Biden’s performance rating on economy sinks to Jimmy Carter level. Congrats, Joe!

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With inflation nearing a 40 year high this month, effectively erasing recent U.S. wage gains, President Joe Biden’s economic ratings are being compared to former President Jimmy Carter.

For the record, that troubling news is coming from CNN, of all sources, as the network reported on Tuesday that Biden “now sports the lowest net economic rating of any president at this point through their first term since at least Jimmy Carter in 1977.”

Citing the latest CNN/SSRS poll, the article noted that on his economic performance, Biden scores a 44% approval rating to 55% disapproval rating among registered voters,

“This makes for a -9 point net approval rating. The average of all polls taken in December is quite similar with Biden at -13 points on the economy,” wrote CNN Politics analyst Harry Enten. “To put that in perspective, the average president at this point in the last 44 years (since we have been polling on the topic) had a net economic approval rating of +5 points. That means Biden’s is 18 points worse than the average.”

Enten further noted that Biden’s net rating “is worse than his two immediate predecessors, Barack Obama in December 2009 and Donald Trump in December 2017,” pointing out that ‘both Obama and Trump had net approval ratings on the economy of -4 points.”

Inflation is clearly a factor, and is what helped sink Jimmy Carter, along with the Iran hostage crisis — Ronald Reagan famously asked the American people during the final presidential debate of 1980, “Are you better off now than you were four years ago?”

More from CNN:

Inflation, in particular, seems to be a big issue for Biden. Just 28% of Americans approved of the job he is doing to handle inflation in a recent ABC News/Ipsos poll. This comes as more voters said they were concerned about inflation than any other issue in a December Fox News poll, and only 22% said the Biden’s administration efforts to get inflation and rising prices under control were helping. The plurality (47%) said they were hurting.

Indeed, the issue of inflation hurting a president helps to put Biden’s bad position in perspective. The public reaction now looks at least somewhat similar to how the public was reacting to another president under whom inflation was an issue: Carter.


Overall, Biden’s rating are even worse, as a new NPR/PBS NewsHour/Marist poll found that the president’s approval rating has sunk to 41 percent, representing a historic low in polls conducted by the group, according to The Hill. Facing another COVID-19 surge, rising consumer prices and his legislative agenda stalled in Washington, 55 percent of adults in the U.S. disapprove of the job Biden is doing as president.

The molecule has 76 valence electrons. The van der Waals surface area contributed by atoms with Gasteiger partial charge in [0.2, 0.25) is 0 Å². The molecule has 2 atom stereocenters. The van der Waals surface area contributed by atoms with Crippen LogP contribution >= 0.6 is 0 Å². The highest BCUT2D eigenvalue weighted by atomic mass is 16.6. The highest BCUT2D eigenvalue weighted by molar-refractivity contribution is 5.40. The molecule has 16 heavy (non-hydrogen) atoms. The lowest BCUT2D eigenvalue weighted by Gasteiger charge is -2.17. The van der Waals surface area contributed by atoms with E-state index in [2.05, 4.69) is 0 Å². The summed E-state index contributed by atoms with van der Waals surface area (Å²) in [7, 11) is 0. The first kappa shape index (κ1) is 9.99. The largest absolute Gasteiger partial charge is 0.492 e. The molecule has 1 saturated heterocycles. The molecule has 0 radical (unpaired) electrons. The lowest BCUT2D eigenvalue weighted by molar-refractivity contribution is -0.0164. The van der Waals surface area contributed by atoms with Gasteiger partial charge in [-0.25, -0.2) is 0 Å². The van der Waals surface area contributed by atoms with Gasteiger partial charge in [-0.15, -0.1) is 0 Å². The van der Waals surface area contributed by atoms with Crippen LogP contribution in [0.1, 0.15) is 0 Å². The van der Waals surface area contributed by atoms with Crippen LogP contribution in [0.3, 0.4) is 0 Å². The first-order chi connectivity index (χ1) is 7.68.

Which is not to say that the usual suspects aren’t doing their best to prop up the administration.

Just one day before the CNN article, Bloomberg Opinion ran this impressive headline: “Biden’s Economic Performance Has Proved Unbeatable.”

The article by Matthew Winkler, co-founder and former editor-in-chief of Bloomberg News, also cited Carter, but not quite in the same manner: “No first-year president going back to Carter comes close to matching the current White House occupant’s No. 1 or No. 2 ranking in each of 10 key measures.”

More from Winkler:

U.S. financial markets are outperforming the world by the biggest margin in the 21st century, and with good reason: America’s economy improved more in Joe Biden’s first 12 months than any president during the past 50 years notwithstanding the contrary media narrative contributing to dour public opinion.

Exceptional returns from dollar-denominated assets, especially the S&P 500 Index in both absolute terms and relative to its global counterparts, can be attributed to record-low debt ratios enabling companies to reap the biggest profit margins since 1950. Corporate America is booming because the Biden administration’s Covid-19 vaccination programs and $1.9 trillion American Rescue Plan reduced the jobless rate to 4.2% in November from 6.2% in February, continuing an unprecedented rate of decline during the Covid-19 pandemic.


While listing the 10 market and economic indicators cited, the piece did acknowledge, “Per capita disposable income, which rose 1.08% this year, is the only comparable weakness for Biden.”

The ten factors evaluated are seen here:

  • Gross domestic product (1)
  • Profit growth (1)
  • S&P 500 performance (2)
  • Consumer credit (1)
  • Non-farm payrolls (2)
  • Manufacturing jobs (2)
  • Business productivity (2)
  • Dollar appreciation (2)
  • S&P 500 relative performance (2)
Tom Tillison


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